Right since class one, he was very friendly with Zoram . And, till college days the friendship continued. Zoram was from Mizoram, a village near the capital town of Aizawl, by the name of Kolasib.
Mizoram in the sixties and seventies was a ferment. The militancy of an outlawed organization was at its height. Mizoram was troubled, it was in pain, amidst the cry for an independent nation. The banned organization was fighting for sovereign rights.
It all started with a famine, due to a pestilence. The famine affected one and all. Militarism was countered by militarism. Little Zoram was only eleven when people from the Army stormed into his house. He saw them questioning his parents, and heard loud shouts. Then, a woman whimpering as she lay on the ground. His father was begging for mercy. Then two of the men dragged his fifteen year old sister into a room. He heard shouts, and then it subsided. He heard a gun shot.
In college when they joined the first year his friend told him:
'I hate the Sikh Regiment'.
Why he asked.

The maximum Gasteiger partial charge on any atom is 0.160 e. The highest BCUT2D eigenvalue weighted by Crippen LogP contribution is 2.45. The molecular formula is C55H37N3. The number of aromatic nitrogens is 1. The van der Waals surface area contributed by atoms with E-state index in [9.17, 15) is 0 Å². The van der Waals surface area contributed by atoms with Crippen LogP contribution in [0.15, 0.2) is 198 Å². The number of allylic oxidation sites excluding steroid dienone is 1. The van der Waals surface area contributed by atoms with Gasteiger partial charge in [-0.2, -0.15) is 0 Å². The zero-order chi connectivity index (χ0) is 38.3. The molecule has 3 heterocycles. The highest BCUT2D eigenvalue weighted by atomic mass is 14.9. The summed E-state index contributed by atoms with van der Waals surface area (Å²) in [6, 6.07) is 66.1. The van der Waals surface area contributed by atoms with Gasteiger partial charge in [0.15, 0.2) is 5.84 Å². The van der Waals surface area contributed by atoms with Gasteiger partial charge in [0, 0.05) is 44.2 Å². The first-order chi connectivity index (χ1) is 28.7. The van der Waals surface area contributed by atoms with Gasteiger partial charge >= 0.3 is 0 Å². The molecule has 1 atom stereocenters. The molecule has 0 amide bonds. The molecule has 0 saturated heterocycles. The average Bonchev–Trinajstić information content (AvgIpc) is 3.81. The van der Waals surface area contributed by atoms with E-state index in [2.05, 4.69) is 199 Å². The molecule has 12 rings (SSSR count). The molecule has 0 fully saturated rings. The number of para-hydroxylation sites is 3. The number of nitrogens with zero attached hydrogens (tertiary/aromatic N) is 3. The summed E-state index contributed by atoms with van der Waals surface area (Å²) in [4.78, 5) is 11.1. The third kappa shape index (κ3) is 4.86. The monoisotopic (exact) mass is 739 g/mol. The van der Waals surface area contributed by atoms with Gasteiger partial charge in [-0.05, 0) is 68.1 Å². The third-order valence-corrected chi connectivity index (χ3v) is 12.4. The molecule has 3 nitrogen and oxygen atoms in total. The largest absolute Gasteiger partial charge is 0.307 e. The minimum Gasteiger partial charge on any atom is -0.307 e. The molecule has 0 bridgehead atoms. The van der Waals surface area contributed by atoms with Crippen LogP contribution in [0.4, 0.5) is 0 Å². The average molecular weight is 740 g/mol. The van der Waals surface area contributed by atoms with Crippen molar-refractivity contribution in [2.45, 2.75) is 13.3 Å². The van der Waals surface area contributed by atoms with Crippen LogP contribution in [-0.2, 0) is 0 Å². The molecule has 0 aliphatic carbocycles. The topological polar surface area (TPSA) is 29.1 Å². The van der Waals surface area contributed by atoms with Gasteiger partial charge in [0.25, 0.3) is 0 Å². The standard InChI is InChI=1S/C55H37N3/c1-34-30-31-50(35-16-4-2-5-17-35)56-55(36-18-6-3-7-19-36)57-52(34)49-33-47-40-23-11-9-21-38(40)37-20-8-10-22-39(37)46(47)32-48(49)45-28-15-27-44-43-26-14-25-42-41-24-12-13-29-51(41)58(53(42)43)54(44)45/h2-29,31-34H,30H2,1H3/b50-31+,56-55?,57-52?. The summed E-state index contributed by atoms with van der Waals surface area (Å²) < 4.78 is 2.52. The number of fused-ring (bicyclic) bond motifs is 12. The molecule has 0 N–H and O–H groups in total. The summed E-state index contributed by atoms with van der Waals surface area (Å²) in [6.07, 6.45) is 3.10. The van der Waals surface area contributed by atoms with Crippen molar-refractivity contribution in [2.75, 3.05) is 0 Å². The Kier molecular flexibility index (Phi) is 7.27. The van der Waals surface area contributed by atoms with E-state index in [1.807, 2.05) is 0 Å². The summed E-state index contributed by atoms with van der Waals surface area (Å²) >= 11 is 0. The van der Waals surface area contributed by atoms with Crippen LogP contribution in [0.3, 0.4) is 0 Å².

Because, they are brutal killers. Whenever I meet them I don't want to talk to them.
But you can't generalize I said.
Yes, I can he said. You should have been there to see it. There were times we could not eat. My father was a school teacher. And at any time they could barge in. We simply prayed. But I forgave, he said.
Today I forgive. This is what Christ taught.
Why did Indians kill Indians? I asked.
Zoram could not answer. Nor could I.
I thought of rape and murder. I thought of how people were killed.
And do you know, why? a voice asked.
Why? I replied.
Because of a famine.
A famine? I thought.
Because of a famine people were warring?
Yes, the voice said.
Hunger. This is hunger.
After college Zoram joined a Bank as an Officer. I met him fifteen years after that. He looked happy, and materially well off.
I have now settled in New Delhi he said.
What about the hunger, the pain? I thought.
Do you feel it still, Zoram?